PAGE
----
But it didn't happen. In 1988, Gene died of a heart attack. His will stipulated that the paper should be sold. Then 21, Paul put together an investment group that came up short of the final price tag, $412.5 million. After the sale, Lois received $200 million. Her son pocketed $20 million (as did three other siblings: Lois' two daughters from a previous marriage and Gene's sister, Lorraine, who has Down syndrome). Despite the payday, Pope was crushed about losing the legacy.
"When I didn't get the paper, when it was sold out from underneath me, that was the true death of my father," Paul says today.
Paul spent the next decade running wild, a 20-something with the ego of a stymied Citizen Kane and all the id a deep bank account can provide. He bought Ferraris and cigarette boats and boozed his way through South Florida nightclubs. Three Cadillacs rented from the same agency were totaled on three subsequent nights. Drunk friends were given $1,000 to swim the Intracoastal Waterway.
The party eventually slowed down after a fling ended in a pregnancy in 2000. He had a daughter, and two other children by two additional women followed. Paul began rummaging through his own family history and eventually produced the 2010 book The Deeds of My Father. It's a bittersweet coda on the family story — "A real page-turner," Dominick Dunne gushed on the book jacket.
Throughout the 2000s, the Popes asked the courts to referee their disputes. Although his mother footed Paul's bills while he was writing his book, in 2006, she sued him for repayment of $340,000. A countersuit followed in which Pope, then 38, claimed his mother had backed out on promises, including a $1 million yearly allowance and $5 million for a new residence. In 2007, Pope also sued his mother and CitiBank over the state of the family trust, charging mismanagement because the principal had failed to grow since his father's death.
The latest legal squabble between the Popes revved up in late 2012. According to the son, it was then that he learned Lois had taken out kidnapping insurance on his kids. When Pope pressed for the reason, his mother demurred. This seemed to Paul a threat. "We're not living in a Third World country," he reasons today.
Paranoid or not, he hired more bodyguards and began losing sleep over the stress. "Typically you take [kidnapping insurance] out on your spouse or sometimes on your children," says Paul's lawyer, Michael Schlesinger. "Lois took it out on Paul's children, and that's just not typical when you're taking out insurance."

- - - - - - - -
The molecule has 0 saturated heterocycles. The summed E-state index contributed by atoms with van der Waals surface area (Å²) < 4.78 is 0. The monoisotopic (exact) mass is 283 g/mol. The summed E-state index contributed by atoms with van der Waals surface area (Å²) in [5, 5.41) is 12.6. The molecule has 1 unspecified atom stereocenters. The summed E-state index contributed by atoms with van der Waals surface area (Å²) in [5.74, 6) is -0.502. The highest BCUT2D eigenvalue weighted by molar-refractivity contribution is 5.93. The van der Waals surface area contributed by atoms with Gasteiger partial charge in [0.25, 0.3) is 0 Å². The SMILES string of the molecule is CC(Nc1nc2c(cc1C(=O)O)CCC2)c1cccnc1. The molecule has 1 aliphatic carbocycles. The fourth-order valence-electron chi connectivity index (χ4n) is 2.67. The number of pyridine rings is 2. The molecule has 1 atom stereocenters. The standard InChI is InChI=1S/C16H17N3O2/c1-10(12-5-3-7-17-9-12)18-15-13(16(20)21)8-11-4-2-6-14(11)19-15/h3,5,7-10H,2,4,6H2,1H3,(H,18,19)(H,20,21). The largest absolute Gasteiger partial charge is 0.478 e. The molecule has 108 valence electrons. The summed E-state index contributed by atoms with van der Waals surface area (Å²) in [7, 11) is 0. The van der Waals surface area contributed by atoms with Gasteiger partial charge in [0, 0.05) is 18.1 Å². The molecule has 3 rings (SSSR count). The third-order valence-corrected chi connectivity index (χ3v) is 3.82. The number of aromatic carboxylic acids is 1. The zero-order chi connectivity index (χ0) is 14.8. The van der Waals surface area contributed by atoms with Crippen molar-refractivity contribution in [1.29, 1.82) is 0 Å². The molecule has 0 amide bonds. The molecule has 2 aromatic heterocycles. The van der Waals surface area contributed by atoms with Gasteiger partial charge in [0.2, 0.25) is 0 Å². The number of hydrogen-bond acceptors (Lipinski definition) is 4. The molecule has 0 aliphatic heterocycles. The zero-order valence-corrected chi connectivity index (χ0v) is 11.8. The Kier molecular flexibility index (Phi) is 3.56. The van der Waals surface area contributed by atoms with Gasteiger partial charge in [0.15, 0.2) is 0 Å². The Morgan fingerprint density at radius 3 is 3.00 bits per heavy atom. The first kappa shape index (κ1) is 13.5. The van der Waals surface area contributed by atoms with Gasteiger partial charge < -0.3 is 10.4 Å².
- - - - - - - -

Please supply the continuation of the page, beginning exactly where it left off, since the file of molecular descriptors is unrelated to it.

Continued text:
When Paul began circulating binders full of accusations about his mother's spending and charitable donations, Lois retaliated by filing for a restraining order. The document describes a son who continually asks for more money and gets ugly when refused. In 2007, a settlement was reached that allegedly awarded Paul and his siblings an additional $12 million. In an April court hearing, Lois also said she'd given her son $4 million last year. More recently, Lois claims she refused to pay more than $300,000 in legal debts Pope has racked up.
"His calculated attack to publicly humiliate Lois Pope serves no purpose other than to extort his elderly mother," Lois' petition states. According to the paperwork, Lois fears her son could harm her, citing two past incidents of domestic abuse reported by former girlfriends (the charges were later dropped). At a hearing in early April, a Palm Beach County judge continued the case for 30 days.
As he waits for a ruling, Paul dismisses both his mother's account and the suggestion that he's debt-heavy and looking for another payday. "I never stalked my mother," he says. "Never, never would I want harm done to her in any way, shape, or form."
But he also isn't idle. He's hunkered down in his offices in Weston, where his constantly booming voice sends a staff of six darting around the suites. The beehive of activity is churning out letters to lawyers and accountants. Coming down the pike, Pope promises more lawsuits. He's tightlipped on the details but hints his latest round again focuses on the main flash point in his life: the Enquirer sale.
"Let's say at the time of the father's death, the major asset was the National Enquirer," says his lawyer, Schlesinger. "Let's say years later, it turns out, in addition to the Enquirer, there were offshore accounts that were distributed off the books. Right now, we're investigating whether they exist."